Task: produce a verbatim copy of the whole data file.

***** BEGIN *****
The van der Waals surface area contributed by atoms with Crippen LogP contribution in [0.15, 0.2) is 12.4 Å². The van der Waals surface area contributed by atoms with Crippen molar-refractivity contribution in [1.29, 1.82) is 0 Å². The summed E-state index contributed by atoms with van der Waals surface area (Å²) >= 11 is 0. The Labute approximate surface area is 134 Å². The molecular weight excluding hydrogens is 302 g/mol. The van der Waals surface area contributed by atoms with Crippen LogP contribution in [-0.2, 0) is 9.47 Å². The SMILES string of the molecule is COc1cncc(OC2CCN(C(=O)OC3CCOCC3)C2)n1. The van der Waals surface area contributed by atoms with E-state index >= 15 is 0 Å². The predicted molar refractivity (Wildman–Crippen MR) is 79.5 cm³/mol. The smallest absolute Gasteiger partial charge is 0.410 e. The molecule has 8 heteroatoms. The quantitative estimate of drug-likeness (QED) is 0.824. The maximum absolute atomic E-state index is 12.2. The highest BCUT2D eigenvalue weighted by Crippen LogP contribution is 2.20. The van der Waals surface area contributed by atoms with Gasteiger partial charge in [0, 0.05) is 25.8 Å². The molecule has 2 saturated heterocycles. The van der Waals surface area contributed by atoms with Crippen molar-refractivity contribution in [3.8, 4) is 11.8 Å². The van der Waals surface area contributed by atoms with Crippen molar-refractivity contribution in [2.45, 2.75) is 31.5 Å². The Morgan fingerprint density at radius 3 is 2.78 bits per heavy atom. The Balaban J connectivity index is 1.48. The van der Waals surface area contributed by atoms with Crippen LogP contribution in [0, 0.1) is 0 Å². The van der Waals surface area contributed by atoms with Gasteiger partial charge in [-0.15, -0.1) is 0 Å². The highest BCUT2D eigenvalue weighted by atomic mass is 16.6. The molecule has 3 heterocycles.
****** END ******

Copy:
The van der Waals surface area contributed by atoms with Crippen LogP contribution in [0.15, 0.2) is 12.4 Å². The van der Waals surface area contributed by atoms with Crippen molar-refractivity contribution in [1.29, 1.82) is 0 Å². The summed E-state index contributed by atoms with van der Waals surface area (Å²) >= 11 is 0. The Labute approximate surface area is 134 Å². The molecular weight excluding hydrogens is 302 g/mol. The van der Waals surface area contributed by atoms with Crippen LogP contribution in [-0.2, 0) is 9.47 Å². The SMILES string of the molecule is COc1cncc(OC2CCN(C(=O)OC3CCOCC3)C2)n1. The van der Waals surface area contributed by atoms with E-state index >= 15 is 0 Å². The predicted molar refractivity (Wildman–Crippen MR) is 79.5 cm³/mol. The smallest absolute Gasteiger partial charge is 0.410 e. The molecule has 8 heteroatoms. The quantitative estimate of drug-likeness (QED) is 0.824. The maximum absolute atomic E-state index is 12.2. The highest BCUT2D eigenvalue weighted by Crippen LogP contribution is 2.20. The van der Waals surface area contributed by atoms with Gasteiger partial charge in [0, 0.05) is 25.8 Å². The molecule has 2 saturated heterocycles. The van der Waals surface area contributed by atoms with Crippen molar-refractivity contribution in [3.8, 4) is 11.8 Å². The van der Waals surface area contributed by atoms with Crippen molar-refractivity contribution in [2.45, 2.75) is 31.5 Å². The Morgan fingerprint density at radius 3 is 2.78 bits per heavy atom. The Balaban J connectivity index is 1.48. The van der Waals surface area contributed by atoms with Crippen LogP contribution in [0, 0.1) is 0 Å². The van der Waals surface area contributed by atoms with Gasteiger partial charge in [-0.15, -0.1) is 0 Å². The highest BCUT2D eigenvalue weighted by atomic mass is 16.6. The molecule has 3 heterocycles.